On December 29, 2000 the Los Angeles Times reported the purchase of the Great Western Forum, a 17,500-seat arena in Inglewood, California, by the Faithful Central Bible Church of Inglewood, for $22.5 million. Bishop Kenneth C. Ulmer, head of the mostly African-American 10,000-member church, plans to "make this one of
the premier family gathering places in Southern California" through a schedule of Sunday services, sporting events, concerts, and ice shows during the week, and religious revival conferences. By bringing business...
On December 29, 2000, the Los Angeles Times reported that "American
Muslims are slowly but steadily carving their mark on the Islamic world." Although only 3 to 10 million of the 1 billion Muslims in the world live in the United States, academic and religious freedom in America have helped to make them the "most
educated, affluent and diverse Muslims in the world [and have] given them an impact
greater than their numbers." The flourishing numbers of provocative Islamic thinkers in America "are tackling taboo subjects such as...
On December 28, 2000, The Times-Picayune reported
the gathering 5000 of New Orleans Muslims
on the West Bank to celebrate the end of Ramadan in
a day of prayer, social events and feasting called the
Eid-ul-Fitr. During the month of Ramadan, Muslims
fast from dawn until dusk, many meet at night to pray,
and many give special gifts to charity, "believing their
merit magnified during Ramadan."
On December 28, 2000, the Milwaukee Journal Sentinel reported that "Muslims in Milwaukee and around the world celebrated...the end of Ramadan -- the Islamic
month of fasting meant to teach discipline and self-restraint." They had been fasting during daylight hours for the past 30 days. One observer of the holiday said the fast "brings about a profound sense of accomplishment" and "should bring about more compassion for the plight of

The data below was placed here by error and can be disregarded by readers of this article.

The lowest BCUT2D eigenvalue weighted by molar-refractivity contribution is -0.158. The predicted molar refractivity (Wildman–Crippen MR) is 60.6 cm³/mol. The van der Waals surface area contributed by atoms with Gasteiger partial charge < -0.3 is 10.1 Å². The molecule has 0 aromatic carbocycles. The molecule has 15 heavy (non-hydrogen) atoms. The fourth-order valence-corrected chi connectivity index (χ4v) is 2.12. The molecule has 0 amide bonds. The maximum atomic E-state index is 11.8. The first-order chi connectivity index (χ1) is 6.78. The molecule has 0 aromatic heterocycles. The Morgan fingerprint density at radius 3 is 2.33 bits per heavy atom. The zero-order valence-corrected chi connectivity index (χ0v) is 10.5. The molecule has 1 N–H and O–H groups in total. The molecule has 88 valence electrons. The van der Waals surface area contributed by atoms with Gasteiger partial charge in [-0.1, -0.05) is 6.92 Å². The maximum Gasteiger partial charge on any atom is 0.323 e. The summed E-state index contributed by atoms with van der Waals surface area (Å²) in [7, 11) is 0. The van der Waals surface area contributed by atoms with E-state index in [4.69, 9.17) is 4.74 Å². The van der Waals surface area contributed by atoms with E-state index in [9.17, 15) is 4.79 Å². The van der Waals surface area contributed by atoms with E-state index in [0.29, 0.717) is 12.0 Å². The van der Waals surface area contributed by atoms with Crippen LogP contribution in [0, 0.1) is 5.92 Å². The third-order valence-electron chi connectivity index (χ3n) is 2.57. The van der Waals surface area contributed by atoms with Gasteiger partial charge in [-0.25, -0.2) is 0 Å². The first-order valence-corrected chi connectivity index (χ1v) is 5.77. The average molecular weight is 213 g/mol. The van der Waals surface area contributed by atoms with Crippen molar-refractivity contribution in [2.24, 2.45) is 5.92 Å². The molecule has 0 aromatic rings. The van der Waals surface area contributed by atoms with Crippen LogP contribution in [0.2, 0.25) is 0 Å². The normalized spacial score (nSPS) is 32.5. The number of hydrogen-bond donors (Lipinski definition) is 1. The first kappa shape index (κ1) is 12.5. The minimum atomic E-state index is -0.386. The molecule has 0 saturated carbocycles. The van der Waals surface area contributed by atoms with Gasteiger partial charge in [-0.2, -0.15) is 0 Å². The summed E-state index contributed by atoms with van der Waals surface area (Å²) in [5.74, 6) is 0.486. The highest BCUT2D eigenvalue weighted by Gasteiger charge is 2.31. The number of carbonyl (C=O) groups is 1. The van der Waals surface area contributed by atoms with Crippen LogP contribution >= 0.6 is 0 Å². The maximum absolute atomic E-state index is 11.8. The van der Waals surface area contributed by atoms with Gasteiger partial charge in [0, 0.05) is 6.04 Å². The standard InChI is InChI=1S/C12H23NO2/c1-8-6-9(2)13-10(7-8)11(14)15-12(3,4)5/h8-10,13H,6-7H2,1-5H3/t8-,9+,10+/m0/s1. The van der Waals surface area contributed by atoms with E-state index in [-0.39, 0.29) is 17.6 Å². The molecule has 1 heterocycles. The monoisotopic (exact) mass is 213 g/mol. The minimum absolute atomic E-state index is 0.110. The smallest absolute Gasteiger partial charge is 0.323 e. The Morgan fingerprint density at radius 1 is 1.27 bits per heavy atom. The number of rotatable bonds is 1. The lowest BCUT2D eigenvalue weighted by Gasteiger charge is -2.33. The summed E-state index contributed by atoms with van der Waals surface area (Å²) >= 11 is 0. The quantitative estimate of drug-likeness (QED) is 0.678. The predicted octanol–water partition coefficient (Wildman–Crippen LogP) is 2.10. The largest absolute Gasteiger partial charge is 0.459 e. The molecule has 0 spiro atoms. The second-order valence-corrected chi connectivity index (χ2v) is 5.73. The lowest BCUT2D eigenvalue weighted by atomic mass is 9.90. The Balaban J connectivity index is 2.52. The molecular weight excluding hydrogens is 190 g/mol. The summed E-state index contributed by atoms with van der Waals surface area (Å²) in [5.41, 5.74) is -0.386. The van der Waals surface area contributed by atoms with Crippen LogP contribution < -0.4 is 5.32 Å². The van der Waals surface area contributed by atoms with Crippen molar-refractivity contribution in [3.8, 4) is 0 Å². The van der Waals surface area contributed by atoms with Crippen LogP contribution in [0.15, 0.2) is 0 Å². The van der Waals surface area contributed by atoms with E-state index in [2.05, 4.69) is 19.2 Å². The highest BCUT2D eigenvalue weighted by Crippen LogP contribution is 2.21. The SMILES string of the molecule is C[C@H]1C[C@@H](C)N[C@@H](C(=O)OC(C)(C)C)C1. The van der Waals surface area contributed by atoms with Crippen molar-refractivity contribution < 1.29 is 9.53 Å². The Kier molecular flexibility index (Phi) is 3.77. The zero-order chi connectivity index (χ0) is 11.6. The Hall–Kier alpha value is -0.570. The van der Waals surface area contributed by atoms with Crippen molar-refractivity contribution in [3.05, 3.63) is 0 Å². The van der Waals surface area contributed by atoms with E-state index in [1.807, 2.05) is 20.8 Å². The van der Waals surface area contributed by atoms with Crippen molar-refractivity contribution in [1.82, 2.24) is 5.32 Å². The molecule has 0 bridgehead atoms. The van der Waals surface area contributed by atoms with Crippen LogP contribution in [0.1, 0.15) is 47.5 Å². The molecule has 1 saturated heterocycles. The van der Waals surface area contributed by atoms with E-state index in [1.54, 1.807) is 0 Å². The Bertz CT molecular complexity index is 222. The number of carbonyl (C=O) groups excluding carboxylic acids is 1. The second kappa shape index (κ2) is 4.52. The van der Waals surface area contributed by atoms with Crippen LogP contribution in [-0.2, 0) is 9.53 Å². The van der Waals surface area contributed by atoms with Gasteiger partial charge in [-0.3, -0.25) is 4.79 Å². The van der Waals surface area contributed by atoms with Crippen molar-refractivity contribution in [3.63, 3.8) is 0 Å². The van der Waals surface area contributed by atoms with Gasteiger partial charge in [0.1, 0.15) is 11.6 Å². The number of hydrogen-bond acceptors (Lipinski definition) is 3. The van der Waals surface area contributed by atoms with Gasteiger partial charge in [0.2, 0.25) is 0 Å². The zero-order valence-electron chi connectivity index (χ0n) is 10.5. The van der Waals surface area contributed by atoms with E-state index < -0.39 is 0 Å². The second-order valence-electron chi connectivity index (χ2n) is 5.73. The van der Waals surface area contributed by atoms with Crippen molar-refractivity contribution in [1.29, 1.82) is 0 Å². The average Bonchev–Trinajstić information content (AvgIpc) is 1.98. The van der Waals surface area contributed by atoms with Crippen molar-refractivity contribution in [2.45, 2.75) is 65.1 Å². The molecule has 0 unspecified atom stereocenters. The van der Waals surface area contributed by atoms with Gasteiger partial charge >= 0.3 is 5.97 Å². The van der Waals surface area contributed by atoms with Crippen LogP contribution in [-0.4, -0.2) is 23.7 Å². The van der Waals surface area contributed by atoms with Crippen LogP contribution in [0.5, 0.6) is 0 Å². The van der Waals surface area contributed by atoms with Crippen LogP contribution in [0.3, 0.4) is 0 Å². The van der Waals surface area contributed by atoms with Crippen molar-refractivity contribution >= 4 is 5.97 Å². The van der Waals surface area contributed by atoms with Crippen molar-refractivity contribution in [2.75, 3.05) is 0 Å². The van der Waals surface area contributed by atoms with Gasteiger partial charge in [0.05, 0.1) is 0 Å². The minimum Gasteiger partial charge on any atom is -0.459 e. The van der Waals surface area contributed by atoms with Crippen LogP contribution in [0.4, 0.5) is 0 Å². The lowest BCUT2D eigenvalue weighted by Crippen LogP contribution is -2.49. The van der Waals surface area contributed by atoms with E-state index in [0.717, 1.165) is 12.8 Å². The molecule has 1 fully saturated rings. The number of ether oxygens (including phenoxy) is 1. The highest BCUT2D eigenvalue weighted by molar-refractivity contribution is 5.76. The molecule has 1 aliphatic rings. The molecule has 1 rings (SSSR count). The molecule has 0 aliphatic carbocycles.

the poor." The end of Ramadan is celebrated "in a special 'Eid' prayer. 'Eid' is...
On December 28, 2000, the Chicago Sun-Times reported that about 400,000 Muslims from the Chicago area celebrated the end of Ramadan on Wednesday with communal prayer and Eid-al-Fitr, the communal feast of fast-breaking. "The monthlong Ramadan is the most holy period in the Islamic year." It "is a time of
personal and communal abstention and religious discipline," which includes daily fasting from dawn to dusk. Fasting "is considered to be an effective way of
cleansing the believer's heart, especially when it is accompanied by...
On December 28, 2000, the Los Angeles Times
reported the gathering of hundreds of Muslims
at the Odyssey restaurant to celebrate Eid
al-Fitr, "which marks an end to the month of
reflection and fasting commemorating
the prophet Mohammed's revelations in the Koran,
Islam's holy book." Throughout this month, called
Ramadan, "food, drink and sexual
relations" are prohibited. Edris Khestoo, a UCLA
student, sees it as a way to "remember what the
poor are going through." Eid al-Fitr is marked by
On December 28, 2000, the New York Daily News reported an Islamic Circle of North America service in New York to celebrate Eid al-Fitr, the three-day
celebration that comes at the end of the month of prayer and fasting known as
Ramadan. The service brought together 2,600 worshippers. During Ramadan "Muslims attempt to cleanse their souls by
abstaining from food and drink during the day." They "begin Eid al-Fitr by giving a contribution to the needy, called zakat,
followed by prayers at the mosque. The rest of the...
On December 27, 2000 The Houston Chronicle
reported on the closing of the month of Ramadan,
a Muslim holy month, whose celebration dates back
hundreds of years. Explains the director of a
Houston Islamic society, "this is the month in which our
holy book, Koran, was supposed to have been
revealed to our prophet, Mohammed. It has quite
much importance to us." Its celebration includes
fasting from dawn until dusk and extra praying: "The
people keep awake - some of them praying the whole
night." Fasting and praying are...
On December 27, 2000, the Pittsburgh Post-Gazette reported on "a tiny, resilient Jewish community in Greene
and Washington counties" serviced by the Beth Israel Synagogue. If the size of the congregation does not grow, said its vice president, "the decision has to be made as to whether
it's viable to continue." Both counties have tiny Jewish populations, and, with southern Allegheny county, contribute "fewer than 150 members" to the congregation. The synagogue is able to survive on bequests from late members. Particularly...
On December 27, 2000, The Buffalo News reported both "growth in the area's Muslim population" and the fact that Ramadan, the Muslim holy month of fasting, "has unified the religious
community" in the area. "During Ramadan, observant Muslims abstain from eating, drinking, smoking and
sexual intercourse between sunrise and sunset, for spiritual renewal. Ramadan
usually lasts 29 or 30 days...Ramadan activities include educational programs about local and national Muslim
issues, the community and donating food to charity." Today...